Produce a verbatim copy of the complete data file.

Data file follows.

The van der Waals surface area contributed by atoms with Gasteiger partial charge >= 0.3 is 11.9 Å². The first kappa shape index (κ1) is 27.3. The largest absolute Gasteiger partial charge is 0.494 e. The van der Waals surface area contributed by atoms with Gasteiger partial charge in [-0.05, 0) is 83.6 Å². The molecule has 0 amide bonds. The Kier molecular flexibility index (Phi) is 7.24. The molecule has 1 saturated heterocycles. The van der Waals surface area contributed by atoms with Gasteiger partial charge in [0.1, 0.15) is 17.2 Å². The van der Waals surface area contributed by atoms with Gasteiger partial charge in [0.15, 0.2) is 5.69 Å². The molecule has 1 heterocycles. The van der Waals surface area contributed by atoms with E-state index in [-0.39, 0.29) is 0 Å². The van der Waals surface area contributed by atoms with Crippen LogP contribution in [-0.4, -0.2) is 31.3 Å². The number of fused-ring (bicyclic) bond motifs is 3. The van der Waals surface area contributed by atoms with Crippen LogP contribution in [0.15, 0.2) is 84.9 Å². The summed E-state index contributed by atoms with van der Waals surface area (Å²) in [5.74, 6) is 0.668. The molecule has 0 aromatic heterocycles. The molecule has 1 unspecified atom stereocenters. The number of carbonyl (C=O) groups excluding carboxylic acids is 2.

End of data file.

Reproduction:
The van der Waals surface area contributed by atoms with Gasteiger partial charge >= 0.3 is 11.9 Å². The first kappa shape index (κ1) is 27.3. The largest absolute Gasteiger partial charge is 0.494 e. The van der Waals surface area contributed by atoms with Gasteiger partial charge in [-0.05, 0) is 83.6 Å². The molecule has 0 amide bonds. The Kier molecular flexibility index (Phi) is 7.24. The molecule has 1 saturated heterocycles. The van der Waals surface area contributed by atoms with Gasteiger partial charge in [0.1, 0.15) is 17.2 Å². The van der Waals surface area contributed by atoms with Gasteiger partial charge in [0.15, 0.2) is 5.69 Å². The molecule has 1 heterocycles. The van der Waals surface area contributed by atoms with E-state index in [-0.39, 0.29) is 0 Å². The van der Waals surface area contributed by atoms with Crippen LogP contribution in [-0.4, -0.2) is 31.3 Å². The number of fused-ring (bicyclic) bond motifs is 3. The van der Waals surface area contributed by atoms with Crippen LogP contribution in [0.15, 0.2) is 84.9 Å². The summed E-state index contributed by atoms with van der Waals surface area (Å²) in [5.74, 6) is 0.668. The molecule has 0 aromatic heterocycles. The molecule has 1 unspecified atom stereocenters. The number of carbonyl (C=O) groups excluding carboxylic acids is 2.